ICEC’s Opinion Article “Sorry, but it can’t be done!”

Too often, we hear that addressing the global need for cancer care is far too difficult and it simply cannot be done. Here at the International Cancer Export Corps, we believe global health is an obligatory part of the future and that it can be done. Read more about how we plan to transform global cancer care here!

Enlight Highlights ICEC’s Onyinye Balogun

In their latest edition, Enlight highlights one of our  Early Career Leaders, Onyinye Balogun. As a radiation oncologist at Cornell, Balogun has dedicated her life to providing education and training for radiotherapy professionals in low- and middle-income countries. Learn more about what she’s doing to improve cancer care on Page 29.

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Bringing Radiotherapy to the World

For this first time in history, we now have the data to predict the demand for radiotherapy. Now is the time to take action and make radiotherapy accessible for everyone across the globe.

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ICEC’s Manjit Dosanjh’s “From Particle Physics to Medical Applications”

ICEC’s Dr. Manjit Dosanjh has recently published an eBook! In “From Particle Physics to Medical Applications,” Dr. Dosanjh talks about the advances in medical diagnosis and cancer therapy that have been made possible because of basic physics principles and technologies developed to carry out physics research. Download a copy here!

News Deeply Features Early Career Leader Surbhi Grover

For many, delays in treatment can be a matter of life and death. Take a look at the work one of our Early Career Leaders, Surbhi Grover, is doing to improve cervical cancer care in Botswana.

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Facing Cancer Is Even Tougher If The Only Radiation Machine Is Broken

In Senegal, the only radiotherapy machine is broken, leaving patients without treatment and putting their lives at risk. For Senegalese patients, their only option is to travel 1,300 miles to Morocco for treatment.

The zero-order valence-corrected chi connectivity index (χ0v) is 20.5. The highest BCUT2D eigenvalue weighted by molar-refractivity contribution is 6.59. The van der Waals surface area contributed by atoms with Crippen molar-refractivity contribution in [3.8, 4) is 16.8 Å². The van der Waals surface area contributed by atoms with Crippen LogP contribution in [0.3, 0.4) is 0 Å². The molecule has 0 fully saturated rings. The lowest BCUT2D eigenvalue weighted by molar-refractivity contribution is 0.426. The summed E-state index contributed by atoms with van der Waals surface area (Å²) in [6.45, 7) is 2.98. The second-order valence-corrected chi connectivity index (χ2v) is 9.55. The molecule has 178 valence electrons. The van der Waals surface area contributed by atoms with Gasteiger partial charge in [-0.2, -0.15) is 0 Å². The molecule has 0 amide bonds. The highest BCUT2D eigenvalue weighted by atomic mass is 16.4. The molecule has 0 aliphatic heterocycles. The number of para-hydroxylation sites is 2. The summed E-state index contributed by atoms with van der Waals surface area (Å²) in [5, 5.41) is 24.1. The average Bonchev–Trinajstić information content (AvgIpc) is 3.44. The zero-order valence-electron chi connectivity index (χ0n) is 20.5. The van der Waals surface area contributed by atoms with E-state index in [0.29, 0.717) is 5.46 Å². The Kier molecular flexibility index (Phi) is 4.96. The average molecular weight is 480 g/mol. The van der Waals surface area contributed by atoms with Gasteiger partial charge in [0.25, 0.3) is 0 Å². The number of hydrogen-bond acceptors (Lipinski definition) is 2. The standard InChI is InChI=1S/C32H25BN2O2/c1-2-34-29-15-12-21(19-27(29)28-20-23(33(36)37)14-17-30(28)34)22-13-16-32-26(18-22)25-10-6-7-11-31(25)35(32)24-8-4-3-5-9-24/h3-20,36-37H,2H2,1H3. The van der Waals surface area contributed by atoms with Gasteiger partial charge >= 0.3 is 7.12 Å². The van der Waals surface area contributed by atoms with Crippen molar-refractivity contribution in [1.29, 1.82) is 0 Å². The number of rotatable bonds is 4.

Read more about it here.

Cancer-Terrorism Nexus in Cameroon

In Low and Middle Income Countries (LMICs), there was an assumption that cancer and terrorism were two unconnected and low priority issues. Now, we know that these two issues are deeply connected and produce serious consequences. However, there are ways to minimize radiological terrorism and improve cancer care. Read more about Cancer-Terrorism Nexus in Cameroon.

Africa’s Emerging Cancer Crisis: A Call to Action

In Africa, access to quality care is limited. Patients fail to receive sufficient preventative care, timely and thorough diagnoses, and adequate treatment services. Consequently, cancer is almost always fatal for patients in Africa. Read all about the emerging cancer crisis in Africa in this article from BIO Ventures and AORTIC.

WIRED highlights ICEC’s and other efforts to develop a novel linear accelerator for lower-resourced countries

Due to the associated nuclear security risks of cobalt-60 and cesium-137 isotopic teletherapy machines to treat cancer patients in developing countries, the effort to reduce the number of such machines has spurred innovation in the design of linear accelerators.  A new article in  WIRED, “Mini particle accelerators make cancer treatment safer for everyone,” highlights the dangers of these radioactive materials and the current challenges in using linear accelerators to deliver radiotherapy in lower-resourced countries and other challenging environments. The International Cancer Expert Corps, in concert with world renowned physicists, engineers, scientists and others, is leading the effort to design and develop an innovative linear accelerator to address this issue to improve access to, and the quality of, cancer care globally.  

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